The next set of net migration figures are, conveniently, released on the day of the European and local elections. Some wonder whether this will add grist to the mill of those on the Tory Right who want to cause trouble for Cameron as they can demand that he crack down further on immigration. But I’ve discovered that if there is one demand eurosceptics will make, it will be for the Prime Minister to scrap the target, rather than try harder to meet it.

The reasoning behind this is that the Prime Minister could argue that freedom of movement in the European Union makes it impossible for the Conservatives to have any real chance of meeting this target, save by introducing ever-tougher restrictions on non-EU immigration. Cameron could use this as evidence to support his call for reform of freedom of movement in the EU, and therefore as evidence that voters should back the Conservatives as the only party offering renegotiation and reform in Europe and a referendum.

John Baron, the eurosceptic MP whose work over the past few years has led to that referendum promise, tells me:

‘Given that the Freedom of Movement measures mean there is little that can be done to reduce a large component of our annual immigration levels, an overall target is perhaps moot. This underlines the importance of the Prime Minister’s sensible policy of re-negotiation with the EU on this and a range of other issues.’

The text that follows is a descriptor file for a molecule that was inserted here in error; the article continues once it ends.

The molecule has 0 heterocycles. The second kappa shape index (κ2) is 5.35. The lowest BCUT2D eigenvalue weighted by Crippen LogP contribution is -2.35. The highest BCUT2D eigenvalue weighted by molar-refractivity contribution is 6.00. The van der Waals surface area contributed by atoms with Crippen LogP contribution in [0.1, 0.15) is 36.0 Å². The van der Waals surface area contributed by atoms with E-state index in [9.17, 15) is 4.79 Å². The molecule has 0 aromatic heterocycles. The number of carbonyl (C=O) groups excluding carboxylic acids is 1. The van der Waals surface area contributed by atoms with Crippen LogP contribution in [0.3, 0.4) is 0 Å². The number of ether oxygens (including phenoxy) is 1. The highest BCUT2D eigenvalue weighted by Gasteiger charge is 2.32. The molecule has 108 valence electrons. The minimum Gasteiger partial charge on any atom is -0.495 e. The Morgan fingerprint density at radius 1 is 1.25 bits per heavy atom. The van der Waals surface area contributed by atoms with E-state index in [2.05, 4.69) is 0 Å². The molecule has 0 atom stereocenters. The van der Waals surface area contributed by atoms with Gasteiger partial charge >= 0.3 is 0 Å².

Mark Field has previously criticised the target as part of his Conservatives for Managed Migration campaign, but this is the first mainstream eurosceptic call for the target to be ditched. Baron’s colleague Mark Pritchard says similar, telling Coffee House:

‘Target or not, it’s getting the numbers down that counts and the numbers up for those sector skills the UK needs.’

Only last week the Prime Minister recommitted himself to that target, saying he felt it was ‘achievable’. But here is an attempt by eurosceptic MPs who haven’t always made his life easy in the past to help him out with a target that he must know deep down will only be met by a stroke of good luck or a wonky immigration policy.

Tags: Conservatives, Immigration, John Baron, net migration, UK politics